The cold was starting to numb my toes.
Tiny puffs of breath floated in the freezing air as I whispered, “It has to be soon.” I fidgeted, I craned my neck for a better view. My nerves buzzed with electric excitement. Despite the cold seeping through my wool jacket, anxiety formed small beads of sweat on the back of my neck. I’d been waiting for almost two hours, and I knew my wait would be over any minute.
I was going to meet Benjamin Gibbard.
On Nov. 2 I waited outside the back doors of Chicago’s Athenaeum Theatre with a knot in my throat and a hammering heart. I’d just attended one of Gibbard’s solo shows, and I was reeling. I’d seen Gibbard a total of six times over the past few years, four times with his band, Death Cab for Cutie, and now twice solo. The experience never got old; I felt like I had just experienced something extraordinary and unique.
However, this concert was the first time I would wait by the back door with a few dozen other fans. This concert was going to be the first time I would actually come face to face with one of my music gods.
This moment would mean the world to me. When I turned 25 later that week, it would mark seven years of Gibbard worship. The music he had created with Death Cab for Cutie and The Postal Service, not to mention his occasional solo work, had been the soundtrack to my adult years. I owned every album, every single, even a DVD or two–the word “fan” could never fully encapsulate how much I loved this man’s art.
To say I was nervous was a huge, huge understatement. As I stood in the chilly November night, clutching my boyfriend’s arm and worrying (Will he take a picture with me? Does my hair look okay? Do you think Ben will accept my proposal?), I felt almost paralyzed with tension. Any minute, a 30-something-year-old man would emerge from the theater’s back exit, clad in jeans and plaid, perhaps carrying his guitar case or clutching a scarf against the cold wind. That man, Benjamin Gibbard, would then pass through a small mob of fans, signing mementos and posing for pictures as he slowly made his way toward me, until he entered into my small atmosphere, until he came into my orbit.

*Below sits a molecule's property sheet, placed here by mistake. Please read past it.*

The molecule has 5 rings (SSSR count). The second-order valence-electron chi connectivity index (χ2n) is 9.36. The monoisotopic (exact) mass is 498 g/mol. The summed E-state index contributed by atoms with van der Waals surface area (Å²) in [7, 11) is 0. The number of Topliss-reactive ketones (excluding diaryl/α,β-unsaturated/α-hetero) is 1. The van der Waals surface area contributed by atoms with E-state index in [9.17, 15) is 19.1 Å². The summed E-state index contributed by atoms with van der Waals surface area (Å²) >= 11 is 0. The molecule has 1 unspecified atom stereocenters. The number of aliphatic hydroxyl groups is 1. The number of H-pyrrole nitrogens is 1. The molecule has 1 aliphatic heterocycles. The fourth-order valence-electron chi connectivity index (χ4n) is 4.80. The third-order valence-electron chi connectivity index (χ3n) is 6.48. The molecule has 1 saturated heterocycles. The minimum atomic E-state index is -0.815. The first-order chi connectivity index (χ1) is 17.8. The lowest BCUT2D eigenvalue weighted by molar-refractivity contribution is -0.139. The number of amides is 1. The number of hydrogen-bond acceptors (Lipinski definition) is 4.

What could I say to him when he finally stopped to sign my poster? Something cheesy, something empty and meaningless? No. I would not say something that Benjamin Gibbard had heard countless times and would forget within seconds of leaving my personal space. I racked my brain, I muttered to myself. What to say? I crafted my short speech to perfection in my head. I had it: “Your music helped me grow up.”
This would not be an exaggeration. I listened to my first Death Cab for Cutie album, “Plans,” as an 18-year-old girl, bright-eyed and refusing to face the impact that a traumatic childhood had over my psyche. I was broken, but I denied it. By the time I was 21, I had added more DCFC albums to my collection, most importantly “We Have The Facts and We’re Voting Yes,” and the effects of my bottled-up pain were starting to take hold. Now, at 25, I stood by a back door of a theater as a full-fledged devotee who used Gibbard’s music as a way to work my way through emotional instability and accept the inherent messiness that was Sarah. I grew up, and every song Gibbard wrote helped me along the way.
The hours passed and I had a train to catch. My excitement gave way to extreme disappointment as we turned from the theater and headed south toward the train station–I would not be meeting Benjamin Gibbard that night. The anxiety left my body and I was left thinking, “next time, next time.” I dropped my camera back into my purse and hugged my coat closer to my body. I would accept this disappointment as a small hiccup, and the train ride home would be filled with conversation about the concert I’d been lucky enough to witness. Next time, I’d be waiting by the back door to meet Benjamin Gibbard, and I’d still have this truth to utter to him: “Your music helped me grow up.”